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Solving the puzzle of data protection

In the debut episode of s+b’s Take on Tomorrow podcast, Apple’s chief privacy officer and PwC’s head of cybersecurity discuss the challenges leaders face in dealing with the clashing demands surrounding personal data.

A photograph of a young woman gazing into her smartphone on a city street.

In today’s world, data privacy and data security are closely linked, and leaders need to be thinking about both issues. In the first episode of our new Take on Tomorrow podcast series, Jane Horvath, chief privacy officer at Apple, and Pat Moran, head of cybersecurity and incident response with PwC Ireland (Republic of), explore them in depth. They tackle a range of topics, including the importance of privacy in product development, the need for lawmakers to understand technology, and the increase in cyberattacks affecting organizations and consumers around the world—and what some companies are doing about it.

With more of our personal lives and data becoming digitized, we’re all at greater risk. “Even a simple thing, like we’re all working from home—I think people have become more of a target,” Moran tells hosts Ayesha Hazarika and Lizzie O’Leary. As companies place an ever greater value on the data collected from our devices, consumers’ right to privacy can’t be overlooked. Horvath says Apple addresses it from the get-go. “Privacy is a fundamental human right at Apple,” she said.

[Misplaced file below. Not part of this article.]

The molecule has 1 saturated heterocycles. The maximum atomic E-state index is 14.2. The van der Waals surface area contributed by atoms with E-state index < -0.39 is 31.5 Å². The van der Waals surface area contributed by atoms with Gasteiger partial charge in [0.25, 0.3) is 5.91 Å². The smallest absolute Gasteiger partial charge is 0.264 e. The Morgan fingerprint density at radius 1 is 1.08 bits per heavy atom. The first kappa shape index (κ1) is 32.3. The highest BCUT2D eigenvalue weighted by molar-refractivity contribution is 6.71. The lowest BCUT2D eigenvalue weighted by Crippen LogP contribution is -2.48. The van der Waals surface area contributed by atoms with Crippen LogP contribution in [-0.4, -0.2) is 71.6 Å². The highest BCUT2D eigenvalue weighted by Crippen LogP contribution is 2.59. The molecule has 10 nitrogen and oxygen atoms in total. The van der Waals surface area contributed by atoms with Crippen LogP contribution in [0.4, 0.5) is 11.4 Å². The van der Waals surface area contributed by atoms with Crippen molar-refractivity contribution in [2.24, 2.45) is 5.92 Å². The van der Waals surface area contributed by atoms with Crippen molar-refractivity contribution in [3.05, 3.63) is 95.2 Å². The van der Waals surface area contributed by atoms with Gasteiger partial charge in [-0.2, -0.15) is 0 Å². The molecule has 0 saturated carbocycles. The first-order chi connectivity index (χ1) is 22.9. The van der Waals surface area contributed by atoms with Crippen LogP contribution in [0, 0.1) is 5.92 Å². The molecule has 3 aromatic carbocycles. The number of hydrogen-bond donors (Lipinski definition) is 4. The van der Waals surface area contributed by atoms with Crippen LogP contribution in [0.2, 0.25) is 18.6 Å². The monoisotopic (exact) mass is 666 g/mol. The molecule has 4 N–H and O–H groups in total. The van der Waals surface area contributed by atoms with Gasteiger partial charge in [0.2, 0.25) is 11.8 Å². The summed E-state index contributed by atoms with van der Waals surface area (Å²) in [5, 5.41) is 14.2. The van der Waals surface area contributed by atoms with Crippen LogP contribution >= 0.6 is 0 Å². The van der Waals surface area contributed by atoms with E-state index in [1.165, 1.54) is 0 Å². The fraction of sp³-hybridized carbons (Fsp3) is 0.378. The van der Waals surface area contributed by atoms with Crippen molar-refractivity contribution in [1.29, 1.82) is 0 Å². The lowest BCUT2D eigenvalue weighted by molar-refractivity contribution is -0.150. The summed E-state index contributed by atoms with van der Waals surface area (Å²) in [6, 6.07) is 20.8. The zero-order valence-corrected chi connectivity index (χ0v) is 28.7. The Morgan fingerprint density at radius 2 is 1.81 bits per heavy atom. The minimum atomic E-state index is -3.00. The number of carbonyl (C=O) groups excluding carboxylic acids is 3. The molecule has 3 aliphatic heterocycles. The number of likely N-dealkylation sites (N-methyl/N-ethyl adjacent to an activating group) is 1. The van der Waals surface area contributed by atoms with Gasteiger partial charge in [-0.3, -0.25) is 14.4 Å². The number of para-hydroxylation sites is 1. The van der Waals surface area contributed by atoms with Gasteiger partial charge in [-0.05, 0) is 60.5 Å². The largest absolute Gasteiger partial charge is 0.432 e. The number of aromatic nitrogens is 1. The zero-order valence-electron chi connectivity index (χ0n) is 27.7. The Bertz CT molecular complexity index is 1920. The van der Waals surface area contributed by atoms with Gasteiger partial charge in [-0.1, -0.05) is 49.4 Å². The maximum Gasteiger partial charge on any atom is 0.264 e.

Apple has backed up its privacy stance with app-tracking transparency and, despite pushback, by refusing to share personal iPhone information with the government after the 2015 San Bernardino shooting. “That really wasn’t about us not wanting to work with the government,” Horvath says. “It was the impact to security that would have come from what the government was asking us to do.” The line between privacy and security is tricky to define, Horvath acknowledges. “If you build a vulnerability in…some special access for law enforcement…the technology doesn’t know whether it’s law enforcement that’s getting access to it or a hacker.” 

The tension between security and privacy—and the idea that strong security underpins everything else—is something Moran well understands. To a degree, data breaches and ransomware attacks are inevitable. “It’s about when and not if. So, when they get in, when they disrupt, when they hold you to ransom, let’s get ready for that scenario.” Whether the response involves unplugging every single network connection or reporting how the attack happened on a company website so others can learn from it, Moran noted that there are ways “you can become stronger as a result of a crisis.”

The technology doesn’t know whether it’s law enforcement that’s getting access to [your phone] or a hacker.”

Tune in here to hear the podcast in its entirety.

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